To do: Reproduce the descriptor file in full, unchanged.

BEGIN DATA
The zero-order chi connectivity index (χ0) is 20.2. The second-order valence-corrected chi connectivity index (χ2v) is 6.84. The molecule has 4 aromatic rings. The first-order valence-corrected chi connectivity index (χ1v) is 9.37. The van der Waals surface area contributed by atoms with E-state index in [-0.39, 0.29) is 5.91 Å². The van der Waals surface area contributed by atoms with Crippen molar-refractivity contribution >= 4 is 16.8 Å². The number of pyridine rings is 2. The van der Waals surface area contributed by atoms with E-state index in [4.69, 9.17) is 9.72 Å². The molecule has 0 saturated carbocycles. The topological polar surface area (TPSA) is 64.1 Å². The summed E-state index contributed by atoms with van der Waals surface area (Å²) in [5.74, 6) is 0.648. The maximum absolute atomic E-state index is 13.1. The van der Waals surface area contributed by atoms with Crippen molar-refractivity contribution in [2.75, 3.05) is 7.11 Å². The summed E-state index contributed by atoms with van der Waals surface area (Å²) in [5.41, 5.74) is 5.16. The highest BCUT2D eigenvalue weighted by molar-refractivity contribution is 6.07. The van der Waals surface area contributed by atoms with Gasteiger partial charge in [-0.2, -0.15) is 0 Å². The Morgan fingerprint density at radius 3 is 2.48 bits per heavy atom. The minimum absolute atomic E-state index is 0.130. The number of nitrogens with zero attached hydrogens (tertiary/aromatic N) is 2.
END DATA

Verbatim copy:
The zero-order chi connectivity index (χ0) is 20.2. The second-order valence-corrected chi connectivity index (χ2v) is 6.84. The molecule has 4 aromatic rings. The first-order valence-corrected chi connectivity index (χ1v) is 9.37. The van der Waals surface area contributed by atoms with E-state index in [-0.39, 0.29) is 5.91 Å². The van der Waals surface area contributed by atoms with Crippen molar-refractivity contribution >= 4 is 16.8 Å². The number of pyridine rings is 2. The van der Waals surface area contributed by atoms with E-state index in [4.69, 9.17) is 9.72 Å². The molecule has 0 saturated carbocycles. The topological polar surface area (TPSA) is 64.1 Å². The summed E-state index contributed by atoms with van der Waals surface area (Å²) in [5.74, 6) is 0.648. The maximum absolute atomic E-state index is 13.1. The van der Waals surface area contributed by atoms with Crippen molar-refractivity contribution in [2.75, 3.05) is 7.11 Å². The summed E-state index contributed by atoms with van der Waals surface area (Å²) in [5.41, 5.74) is 5.16. The highest BCUT2D eigenvalue weighted by molar-refractivity contribution is 6.07. The van der Waals surface area contributed by atoms with Gasteiger partial charge in [-0.2, -0.15) is 0 Å². The Morgan fingerprint density at radius 3 is 2.48 bits per heavy atom. The minimum absolute atomic E-state index is 0.130. The number of nitrogens with zero attached hydrogens (tertiary/aromatic N) is 2.